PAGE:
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West Elk Byway

West Elk Byway    Historical Points of Interest on the Loop, By Abbot Fay 

Color denotes Feature, Town w B&B, Interpretive Exhibit, Camping, Overlook
[206m total] denotes distance from 0m or County Road starting point rounded to nearest .5m

Itinerary 
Carbondale, Highway 133 and the 82 turnoff at: 0m
Carbondale: 1m Settled beneath Mount Sopris, it was begun as a stage stop between Aspen and Glenwood in 1883. With the coming of the D&RGW Railroad, it was the terminus for mule trains of 150 jacks hauling ore down the Crystal River from Lead King Basin. Later, it was junction point with the Crystal River and San Juan Railroad, from Marble. Carbondale was famous for potato production., and it was here that the internationally famed Red McClure potato was first bred by Thomas McClure. Rocky Mountain School, on an historic ranch site, was created five decades ago on a then unique work study program as a private school. Nearby Satank Bridge is listed on the National Register of Historic Places. 
Historical Museum: 1.5m Interpretive site ‘placement panel’ and ‘Watchable Wildlife’ & bathrooms. The town Jail and a historic log building now serving as a museum were moved here. Across the highway the Historic Thompson House Is restored and kept as it was at the turn of the 19th century.
Crystal River Fish Hatchery; 3m Museum & Interpretive site tells how they spawn trout from eggs in their world class spawning facility.
Up the Crystal River: 4m Mount Sopris dominates the views along this section. Observable across the river is the roadbed of the Crystal River and San Juan Railway, a narrow-gauge line from Marble. Ballasts of huge chunks of white marble were used to secure the route from floods, and are still visible.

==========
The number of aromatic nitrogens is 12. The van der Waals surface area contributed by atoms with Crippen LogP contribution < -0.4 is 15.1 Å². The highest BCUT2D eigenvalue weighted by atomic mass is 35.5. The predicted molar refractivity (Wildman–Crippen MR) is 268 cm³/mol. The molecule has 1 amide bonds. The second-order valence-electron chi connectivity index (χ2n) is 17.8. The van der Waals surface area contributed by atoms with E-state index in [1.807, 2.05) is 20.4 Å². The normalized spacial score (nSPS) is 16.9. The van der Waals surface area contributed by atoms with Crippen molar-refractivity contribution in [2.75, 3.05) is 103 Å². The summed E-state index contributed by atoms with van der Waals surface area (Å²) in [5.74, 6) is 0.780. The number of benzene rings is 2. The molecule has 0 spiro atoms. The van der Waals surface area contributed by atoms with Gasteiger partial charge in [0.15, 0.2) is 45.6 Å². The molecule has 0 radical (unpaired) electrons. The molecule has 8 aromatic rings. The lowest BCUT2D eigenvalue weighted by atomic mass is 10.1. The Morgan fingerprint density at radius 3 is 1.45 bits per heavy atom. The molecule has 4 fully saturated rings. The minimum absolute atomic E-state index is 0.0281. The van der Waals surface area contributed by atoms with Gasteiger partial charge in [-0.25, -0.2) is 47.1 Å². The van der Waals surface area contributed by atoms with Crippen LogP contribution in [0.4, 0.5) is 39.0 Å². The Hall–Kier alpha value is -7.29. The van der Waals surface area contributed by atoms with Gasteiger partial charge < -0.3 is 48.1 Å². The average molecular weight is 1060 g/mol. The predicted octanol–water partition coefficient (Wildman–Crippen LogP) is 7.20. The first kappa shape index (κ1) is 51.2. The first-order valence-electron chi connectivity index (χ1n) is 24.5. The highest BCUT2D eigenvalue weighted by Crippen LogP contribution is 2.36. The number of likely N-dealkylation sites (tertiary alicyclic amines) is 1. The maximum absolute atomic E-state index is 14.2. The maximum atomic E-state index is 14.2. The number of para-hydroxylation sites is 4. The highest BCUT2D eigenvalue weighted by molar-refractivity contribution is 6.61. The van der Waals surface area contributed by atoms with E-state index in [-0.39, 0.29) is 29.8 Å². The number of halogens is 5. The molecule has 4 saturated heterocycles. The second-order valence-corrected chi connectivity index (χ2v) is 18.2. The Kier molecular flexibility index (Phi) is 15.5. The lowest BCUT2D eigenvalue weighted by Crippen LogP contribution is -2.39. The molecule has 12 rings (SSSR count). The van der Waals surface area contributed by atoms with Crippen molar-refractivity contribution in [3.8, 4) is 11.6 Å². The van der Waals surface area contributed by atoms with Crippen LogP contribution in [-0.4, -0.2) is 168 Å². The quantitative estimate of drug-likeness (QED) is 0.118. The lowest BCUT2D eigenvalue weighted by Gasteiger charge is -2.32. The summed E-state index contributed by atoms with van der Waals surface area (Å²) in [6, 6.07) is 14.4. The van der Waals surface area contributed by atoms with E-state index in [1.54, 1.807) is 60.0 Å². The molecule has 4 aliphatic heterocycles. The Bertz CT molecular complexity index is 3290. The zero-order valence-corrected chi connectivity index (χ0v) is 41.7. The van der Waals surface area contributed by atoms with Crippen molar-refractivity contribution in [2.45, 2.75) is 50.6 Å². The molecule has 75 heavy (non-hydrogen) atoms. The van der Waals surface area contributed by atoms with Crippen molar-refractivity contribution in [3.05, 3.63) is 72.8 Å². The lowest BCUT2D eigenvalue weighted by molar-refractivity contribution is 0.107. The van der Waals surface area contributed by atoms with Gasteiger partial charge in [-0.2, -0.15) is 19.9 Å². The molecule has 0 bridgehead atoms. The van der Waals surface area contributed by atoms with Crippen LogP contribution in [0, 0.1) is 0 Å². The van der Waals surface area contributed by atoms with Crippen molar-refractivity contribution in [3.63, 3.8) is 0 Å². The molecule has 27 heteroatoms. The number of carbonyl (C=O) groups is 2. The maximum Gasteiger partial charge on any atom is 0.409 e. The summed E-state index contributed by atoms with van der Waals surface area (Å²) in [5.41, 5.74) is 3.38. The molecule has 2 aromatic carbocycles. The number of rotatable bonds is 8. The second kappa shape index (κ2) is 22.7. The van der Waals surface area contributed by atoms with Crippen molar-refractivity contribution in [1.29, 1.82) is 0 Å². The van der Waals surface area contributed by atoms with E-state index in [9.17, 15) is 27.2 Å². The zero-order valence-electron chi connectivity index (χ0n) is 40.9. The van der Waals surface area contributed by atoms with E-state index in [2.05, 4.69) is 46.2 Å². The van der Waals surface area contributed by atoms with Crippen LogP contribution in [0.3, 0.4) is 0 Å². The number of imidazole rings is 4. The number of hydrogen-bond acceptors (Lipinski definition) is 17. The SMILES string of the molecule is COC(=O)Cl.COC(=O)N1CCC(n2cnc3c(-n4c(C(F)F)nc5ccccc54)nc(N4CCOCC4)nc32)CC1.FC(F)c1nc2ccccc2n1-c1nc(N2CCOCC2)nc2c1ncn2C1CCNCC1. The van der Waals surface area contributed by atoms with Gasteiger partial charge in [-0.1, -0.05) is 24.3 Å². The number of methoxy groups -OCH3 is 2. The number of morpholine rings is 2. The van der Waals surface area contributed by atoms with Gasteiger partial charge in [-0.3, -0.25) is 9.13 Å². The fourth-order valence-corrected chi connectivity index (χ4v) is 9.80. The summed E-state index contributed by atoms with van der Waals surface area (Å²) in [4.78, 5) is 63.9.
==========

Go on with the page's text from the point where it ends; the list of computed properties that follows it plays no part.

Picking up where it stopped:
Historic Thompson Homestead/ Thompson Open Space. 6m  was founded in 1881 near the confluence of Thompson Creek and the Crystal River. It is now the home of Sustainable Settings, which is dedicated to preservation of agriculture. Across the road is Pitkin County Open Space to the Crystal River
BRB: 7.5m  Terminus of the Crystal Bike Trail in 2010.
Janeway Meadows: 12m interpretive site ‘On the way to Janeway” Across from the large White River National Forest sign is an interpretive site next to the Crystal River. It tells the local story in the 1880s while pointing out ruins across the river.
Avalanche Creek: 13m Offers a short side trip and hikes along the river. A campground and another trailhead are at the terminus 2 miles up and include a fording of Bulldog Creek.
Penny Hot Springs: 15m Station on the early stage line; the coach house is visible across the river. At the springs, hot bath houses, one for men, and one for women, were available on the west bank, and served from the 1880s until the 1950s. Chair Mountain looms impressively showing the reason for its name. Locals bathe in the primitive hot springs on the river.    `
Elk Park: 17.5m a parking area along 133 includes interpretive sites and bridge access to downtown Redstone. 
Redstone: 18m Constructed as a model mining town to answer charges of exploitive capitalism by John Osgood, president of Colorado Fuel and Iron Corporation at the beginning of the Twentieth Century,; Redstone was home to miners from nearby Coal Basin. In addition to a recreation hall and library, the town had a grand European style half-timber inn, which still dominates the town. Osgood’s own "castle",